First 15 there, next 15 here. Rankings are from the preseason list, numbers are from College Splits (when applicable), and opinions are entirely mine, and thus, probably wrong…
16. Cal Irvine JR 1B Jordan Leyland (.266/.340/.422 – 14 BB/31 K)
I had hoped a return to full health after struggling with a wrist injury last season would allow Leyland to show off his plus raw power.
17. Wake Forest JR 1B Austin Stadler
One at bat, one RBI groundout. That’s all Stadler has done at the plate in 2011. He’s been lit up as a starting pitcher (9.77 ERA in 47 IP), but his underlying numbers aren’t that terrible (4.55 FIP with 8.81 K/9). His season stats and scouting profile both read like Nick Ramirez, only if Ramirez wasn’t quite as good as he is. He’s the Hydrox to Nick Ramirez’s Oreo, if you will.
18. Washington SR 1B Troy Scott (.303/.374/.432 – 14 BB/22 K)
There was a point early last year when Scott was the top ranked college first baseman on my unpublished 2010 draft rankings. Whoops.
19. Georgia JR 1B Chase Davidson (.275/.342/.451 – 9 BB/33 K)
Remember the Jim Thome comps some threw Davidson’s way back in his high school days? Man, I was all over those. When he is totally locked in and you catch him in just the right light, yeah, maybe you can kind of sort of maybe see the basis for that original comparison, maybe. The problem, as shown through the lens of his less than inspiring season stats, is that Davidson’s time spent locked in isn’t enough to make him a viable pro prospect. That said, guys with his kind of raw power tend to get plenty of chances, and it only takes one team to believe professional coaching can get him back to his pre-college level of performance.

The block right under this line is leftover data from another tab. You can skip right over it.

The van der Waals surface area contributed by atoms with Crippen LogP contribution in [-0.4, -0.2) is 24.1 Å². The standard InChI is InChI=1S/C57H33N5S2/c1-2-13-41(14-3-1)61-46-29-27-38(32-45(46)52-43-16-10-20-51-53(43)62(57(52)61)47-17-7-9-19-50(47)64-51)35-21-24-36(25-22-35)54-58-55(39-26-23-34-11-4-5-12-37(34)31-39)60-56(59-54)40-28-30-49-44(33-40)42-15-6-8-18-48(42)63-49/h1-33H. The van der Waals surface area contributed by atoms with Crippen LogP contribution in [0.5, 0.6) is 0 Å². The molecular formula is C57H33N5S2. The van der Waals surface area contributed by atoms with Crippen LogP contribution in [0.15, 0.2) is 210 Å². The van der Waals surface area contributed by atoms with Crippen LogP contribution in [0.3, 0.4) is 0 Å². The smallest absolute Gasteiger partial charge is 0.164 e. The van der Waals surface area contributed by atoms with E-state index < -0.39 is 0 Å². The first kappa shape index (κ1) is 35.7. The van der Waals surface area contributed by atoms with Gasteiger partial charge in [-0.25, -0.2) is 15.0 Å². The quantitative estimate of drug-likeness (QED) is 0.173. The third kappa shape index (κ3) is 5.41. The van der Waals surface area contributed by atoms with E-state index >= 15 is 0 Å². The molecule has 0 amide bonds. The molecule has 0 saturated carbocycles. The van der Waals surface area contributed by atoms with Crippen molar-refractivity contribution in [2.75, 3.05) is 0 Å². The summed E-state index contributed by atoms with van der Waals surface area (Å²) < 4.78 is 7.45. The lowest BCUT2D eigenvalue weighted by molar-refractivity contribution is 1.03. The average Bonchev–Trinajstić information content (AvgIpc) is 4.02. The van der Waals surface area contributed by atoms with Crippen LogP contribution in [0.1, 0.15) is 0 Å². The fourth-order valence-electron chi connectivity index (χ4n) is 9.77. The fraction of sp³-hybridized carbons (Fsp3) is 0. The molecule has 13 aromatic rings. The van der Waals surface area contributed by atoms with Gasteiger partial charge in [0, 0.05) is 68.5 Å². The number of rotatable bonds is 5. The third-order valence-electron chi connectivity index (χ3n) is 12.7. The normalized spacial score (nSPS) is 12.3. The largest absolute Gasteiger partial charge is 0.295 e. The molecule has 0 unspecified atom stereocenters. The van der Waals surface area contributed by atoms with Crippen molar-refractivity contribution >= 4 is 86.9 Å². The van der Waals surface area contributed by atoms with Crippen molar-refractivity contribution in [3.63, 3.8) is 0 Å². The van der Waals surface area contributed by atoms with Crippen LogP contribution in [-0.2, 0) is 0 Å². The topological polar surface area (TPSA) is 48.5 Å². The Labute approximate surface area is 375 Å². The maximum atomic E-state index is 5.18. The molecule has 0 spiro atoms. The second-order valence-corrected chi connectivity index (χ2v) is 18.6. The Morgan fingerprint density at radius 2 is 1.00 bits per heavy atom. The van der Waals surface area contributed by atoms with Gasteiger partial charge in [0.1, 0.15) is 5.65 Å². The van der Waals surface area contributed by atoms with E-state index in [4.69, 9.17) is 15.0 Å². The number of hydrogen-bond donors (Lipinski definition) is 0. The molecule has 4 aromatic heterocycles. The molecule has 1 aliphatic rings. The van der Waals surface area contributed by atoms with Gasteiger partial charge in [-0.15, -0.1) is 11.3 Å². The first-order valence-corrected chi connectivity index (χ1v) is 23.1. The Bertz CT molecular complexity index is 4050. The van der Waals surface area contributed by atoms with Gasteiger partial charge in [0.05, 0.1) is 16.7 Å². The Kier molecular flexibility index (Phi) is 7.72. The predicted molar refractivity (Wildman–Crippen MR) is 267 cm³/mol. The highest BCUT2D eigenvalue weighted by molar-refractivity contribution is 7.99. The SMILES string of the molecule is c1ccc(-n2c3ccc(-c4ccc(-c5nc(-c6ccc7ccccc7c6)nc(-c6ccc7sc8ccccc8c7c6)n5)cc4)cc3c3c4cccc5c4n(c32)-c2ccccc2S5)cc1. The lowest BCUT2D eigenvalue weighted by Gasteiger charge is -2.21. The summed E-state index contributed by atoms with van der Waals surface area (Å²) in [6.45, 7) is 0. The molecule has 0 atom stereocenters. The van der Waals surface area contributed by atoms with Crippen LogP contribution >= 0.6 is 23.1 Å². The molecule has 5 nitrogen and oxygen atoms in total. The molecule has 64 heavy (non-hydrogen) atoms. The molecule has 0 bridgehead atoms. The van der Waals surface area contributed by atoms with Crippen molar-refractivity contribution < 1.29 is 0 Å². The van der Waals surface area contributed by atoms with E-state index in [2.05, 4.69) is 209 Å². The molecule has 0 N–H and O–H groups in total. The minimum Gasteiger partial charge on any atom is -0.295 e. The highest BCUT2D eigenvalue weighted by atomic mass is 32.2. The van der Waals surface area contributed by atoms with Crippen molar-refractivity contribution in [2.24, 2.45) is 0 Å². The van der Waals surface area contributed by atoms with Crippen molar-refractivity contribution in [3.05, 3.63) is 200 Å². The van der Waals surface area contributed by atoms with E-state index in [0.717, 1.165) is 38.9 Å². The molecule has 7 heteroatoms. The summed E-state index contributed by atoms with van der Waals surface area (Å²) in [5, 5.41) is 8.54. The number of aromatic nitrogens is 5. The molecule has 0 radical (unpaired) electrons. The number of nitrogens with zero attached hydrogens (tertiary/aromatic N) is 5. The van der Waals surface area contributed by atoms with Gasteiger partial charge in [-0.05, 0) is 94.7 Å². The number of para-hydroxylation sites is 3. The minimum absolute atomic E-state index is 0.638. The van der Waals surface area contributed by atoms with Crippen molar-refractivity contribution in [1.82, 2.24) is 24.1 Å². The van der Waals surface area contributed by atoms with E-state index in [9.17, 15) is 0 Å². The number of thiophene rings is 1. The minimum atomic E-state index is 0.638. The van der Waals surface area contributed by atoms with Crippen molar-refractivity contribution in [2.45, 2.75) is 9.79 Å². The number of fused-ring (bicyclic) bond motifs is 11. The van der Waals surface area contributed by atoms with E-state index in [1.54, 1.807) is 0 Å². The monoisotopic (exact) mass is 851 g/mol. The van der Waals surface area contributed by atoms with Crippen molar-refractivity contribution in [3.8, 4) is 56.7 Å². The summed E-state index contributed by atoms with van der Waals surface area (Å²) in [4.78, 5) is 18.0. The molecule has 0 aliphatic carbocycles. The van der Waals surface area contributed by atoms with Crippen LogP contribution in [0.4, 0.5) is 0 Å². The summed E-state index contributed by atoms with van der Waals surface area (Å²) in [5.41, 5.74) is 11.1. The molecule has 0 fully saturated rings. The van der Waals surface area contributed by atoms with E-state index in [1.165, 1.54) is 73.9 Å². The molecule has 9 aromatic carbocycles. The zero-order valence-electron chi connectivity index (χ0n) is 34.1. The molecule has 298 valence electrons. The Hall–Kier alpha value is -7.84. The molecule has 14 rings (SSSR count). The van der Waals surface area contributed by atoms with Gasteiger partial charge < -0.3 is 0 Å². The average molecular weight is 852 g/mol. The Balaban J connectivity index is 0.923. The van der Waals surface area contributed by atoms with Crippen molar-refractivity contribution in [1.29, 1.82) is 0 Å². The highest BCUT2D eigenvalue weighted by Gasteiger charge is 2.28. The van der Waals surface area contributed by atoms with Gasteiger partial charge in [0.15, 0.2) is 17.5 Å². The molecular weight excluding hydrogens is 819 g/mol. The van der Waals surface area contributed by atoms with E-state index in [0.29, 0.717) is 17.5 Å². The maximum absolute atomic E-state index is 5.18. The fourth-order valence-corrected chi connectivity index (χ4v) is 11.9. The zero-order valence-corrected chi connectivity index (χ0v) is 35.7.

20. LSU SO 1B Jamie Bruno
No stats for Bruno as he sits out the year after leaving Tulane. I don’t think he has a chance to be drafted this year, so consider this aggressive ranking a placeholder for 2012.
21. Embry-Riddle JR 1B Matt Skipper
The well-traveled Skipper is sitting out the year as he recovers from Tommy John surgery.
22. Central Florida SR 1B Jonathan Griffin (.342/.397/.640 – 17 BB/32 K)
Griffin is the prototypical hulking (6-5, 230) first base slugger with ridiculous raw power and nothing else. You can be one-dimensional when that one dimension is as strong as Griffin’s power tool is, but his battle is still an uphill one.
23. South Alabama JR 1B Brad Hook (.298/.430/.460 – 27 BB/32 K)
Hook is yet another versatile performer, logging 37.1 decent innings on the mound in addition to his work at first base. A lot of players are mentioned as having just enough defensive aptitute to handle other positions (most commonly LF, RF, and 3B), but Hook actually has the chance of being average or better in the outfield.
24. San Diego JR 1B Bryan Haar (.320/.364/.410 – 6 BB/30 K)
After mocking eventual 26th rounder to the Phillies in the first round early last year, I really should have been smart enough to wise up and stop falling for prospects from USD. My notes on Haar heading into the season:
might list with either 3B or OF, as he is too good an athlete to restrict to first base; good raw power; good defender; power, speed, and arm strength all rate as above-average for position, but hasn’t lived up to potential as of yet; could play 3B this year with Kris Bryant at first; swing is holding him back as a hitter; great frame, like him a lot; utility future maybe; “Haar has a pro body, good defensive instincts, and an advanced approach at the plate.”
I’m obviously less enthused after his disappointing junior season. We’ll try again with Haar next year.